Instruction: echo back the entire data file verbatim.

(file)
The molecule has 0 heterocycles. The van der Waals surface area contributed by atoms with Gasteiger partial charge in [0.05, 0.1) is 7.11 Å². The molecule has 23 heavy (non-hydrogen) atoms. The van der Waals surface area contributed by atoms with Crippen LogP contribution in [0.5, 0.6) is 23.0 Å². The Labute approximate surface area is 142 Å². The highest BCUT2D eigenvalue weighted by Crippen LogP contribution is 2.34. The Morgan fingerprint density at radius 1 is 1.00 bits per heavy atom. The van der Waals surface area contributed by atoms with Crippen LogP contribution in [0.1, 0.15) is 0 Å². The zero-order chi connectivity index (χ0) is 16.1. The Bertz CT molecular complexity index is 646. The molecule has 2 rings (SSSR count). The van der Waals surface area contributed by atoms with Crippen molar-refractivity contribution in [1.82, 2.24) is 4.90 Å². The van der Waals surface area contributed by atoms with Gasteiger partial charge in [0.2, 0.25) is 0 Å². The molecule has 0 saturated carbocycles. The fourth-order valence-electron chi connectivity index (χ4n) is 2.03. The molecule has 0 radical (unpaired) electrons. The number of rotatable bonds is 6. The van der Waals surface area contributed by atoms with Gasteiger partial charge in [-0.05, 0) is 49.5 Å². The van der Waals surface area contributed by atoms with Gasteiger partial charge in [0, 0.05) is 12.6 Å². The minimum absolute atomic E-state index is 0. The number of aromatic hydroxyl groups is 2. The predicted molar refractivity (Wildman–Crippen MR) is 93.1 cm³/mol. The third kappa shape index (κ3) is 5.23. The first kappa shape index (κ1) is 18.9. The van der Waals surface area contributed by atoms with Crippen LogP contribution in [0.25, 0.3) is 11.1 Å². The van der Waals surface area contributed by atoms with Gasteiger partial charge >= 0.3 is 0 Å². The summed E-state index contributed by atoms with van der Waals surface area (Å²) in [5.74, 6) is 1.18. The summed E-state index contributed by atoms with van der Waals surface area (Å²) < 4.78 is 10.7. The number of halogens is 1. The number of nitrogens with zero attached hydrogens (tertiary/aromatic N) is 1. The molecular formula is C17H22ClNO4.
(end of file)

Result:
The molecule has 0 heterocycles. The van der Waals surface area contributed by atoms with Gasteiger partial charge in [0.05, 0.1) is 7.11 Å². The molecule has 23 heavy (non-hydrogen) atoms. The van der Waals surface area contributed by atoms with Crippen LogP contribution in [0.5, 0.6) is 23.0 Å². The Labute approximate surface area is 142 Å². The highest BCUT2D eigenvalue weighted by Crippen LogP contribution is 2.34. The Morgan fingerprint density at radius 1 is 1.00 bits per heavy atom. The van der Waals surface area contributed by atoms with Crippen LogP contribution in [0.1, 0.15) is 0 Å². The zero-order chi connectivity index (χ0) is 16.1. The Bertz CT molecular complexity index is 646. The molecule has 2 rings (SSSR count). The van der Waals surface area contributed by atoms with Crippen molar-refractivity contribution in [1.82, 2.24) is 4.90 Å². The van der Waals surface area contributed by atoms with Gasteiger partial charge in [0.2, 0.25) is 0 Å². The molecule has 0 saturated carbocycles. The fourth-order valence-electron chi connectivity index (χ4n) is 2.03. The molecule has 0 radical (unpaired) electrons. The number of rotatable bonds is 6. The van der Waals surface area contributed by atoms with Gasteiger partial charge in [-0.05, 0) is 49.5 Å². The van der Waals surface area contributed by atoms with Gasteiger partial charge in [0, 0.05) is 12.6 Å². The minimum absolute atomic E-state index is 0. The number of aromatic hydroxyl groups is 2. The predicted molar refractivity (Wildman–Crippen MR) is 93.1 cm³/mol. The third kappa shape index (κ3) is 5.23. The first kappa shape index (κ1) is 18.9. The van der Waals surface area contributed by atoms with Crippen LogP contribution in [0.25, 0.3) is 11.1 Å². The van der Waals surface area contributed by atoms with Gasteiger partial charge >= 0.3 is 0 Å². The summed E-state index contributed by atoms with van der Waals surface area (Å²) in [5.74, 6) is 1.18. The summed E-state index contributed by atoms with van der Waals surface area (Å²) < 4.78 is 10.7. The number of halogens is 1. The number of nitrogens with zero attached hydrogens (tertiary/aromatic N) is 1. The molecular formula is C17H22ClNO4.